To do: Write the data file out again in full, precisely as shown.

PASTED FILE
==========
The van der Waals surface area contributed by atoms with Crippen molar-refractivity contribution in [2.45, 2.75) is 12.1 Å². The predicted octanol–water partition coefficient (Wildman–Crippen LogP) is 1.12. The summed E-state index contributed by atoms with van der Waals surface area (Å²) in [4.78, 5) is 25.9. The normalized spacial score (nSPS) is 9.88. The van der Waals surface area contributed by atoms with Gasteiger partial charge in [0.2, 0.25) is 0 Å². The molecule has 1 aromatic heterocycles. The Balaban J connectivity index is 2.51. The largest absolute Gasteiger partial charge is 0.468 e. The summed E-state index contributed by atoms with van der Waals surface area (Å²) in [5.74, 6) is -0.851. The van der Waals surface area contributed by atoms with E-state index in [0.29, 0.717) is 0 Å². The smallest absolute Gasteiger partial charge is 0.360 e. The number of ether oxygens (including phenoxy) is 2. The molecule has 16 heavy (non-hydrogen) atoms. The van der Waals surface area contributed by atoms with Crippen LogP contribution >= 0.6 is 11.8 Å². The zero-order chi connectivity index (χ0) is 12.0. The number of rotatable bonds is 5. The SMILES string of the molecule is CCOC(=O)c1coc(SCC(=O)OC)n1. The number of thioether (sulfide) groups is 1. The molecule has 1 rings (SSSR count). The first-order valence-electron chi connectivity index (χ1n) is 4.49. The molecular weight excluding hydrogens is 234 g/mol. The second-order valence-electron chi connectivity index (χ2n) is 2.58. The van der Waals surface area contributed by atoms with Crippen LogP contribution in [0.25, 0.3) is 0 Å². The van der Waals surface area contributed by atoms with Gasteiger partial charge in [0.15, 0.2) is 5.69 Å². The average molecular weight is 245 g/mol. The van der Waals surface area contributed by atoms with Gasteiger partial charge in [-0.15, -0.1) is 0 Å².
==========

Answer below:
The van der Waals surface area contributed by atoms with Crippen molar-refractivity contribution in [2.45, 2.75) is 12.1 Å². The predicted octanol–water partition coefficient (Wildman–Crippen LogP) is 1.12. The summed E-state index contributed by atoms with van der Waals surface area (Å²) in [4.78, 5) is 25.9. The normalized spacial score (nSPS) is 9.88. The van der Waals surface area contributed by atoms with Gasteiger partial charge in [0.2, 0.25) is 0 Å². The molecule has 1 aromatic heterocycles. The Balaban J connectivity index is 2.51. The largest absolute Gasteiger partial charge is 0.468 e. The summed E-state index contributed by atoms with van der Waals surface area (Å²) in [5.74, 6) is -0.851. The van der Waals surface area contributed by atoms with E-state index in [0.29, 0.717) is 0 Å². The smallest absolute Gasteiger partial charge is 0.360 e. The number of ether oxygens (including phenoxy) is 2. The molecule has 16 heavy (non-hydrogen) atoms. The van der Waals surface area contributed by atoms with Crippen LogP contribution >= 0.6 is 11.8 Å². The zero-order chi connectivity index (χ0) is 12.0. The number of rotatable bonds is 5. The SMILES string of the molecule is CCOC(=O)c1coc(SCC(=O)OC)n1. The number of thioether (sulfide) groups is 1. The molecule has 1 rings (SSSR count). The first-order valence-electron chi connectivity index (χ1n) is 4.49. The molecular weight excluding hydrogens is 234 g/mol. The second-order valence-electron chi connectivity index (χ2n) is 2.58. The van der Waals surface area contributed by atoms with Crippen LogP contribution in [0.25, 0.3) is 0 Å². The van der Waals surface area contributed by atoms with Gasteiger partial charge in [0.15, 0.2) is 5.69 Å². The average molecular weight is 245 g/mol. The van der Waals surface area contributed by atoms with Gasteiger partial charge in [-0.15, -0.1) is 0 Å².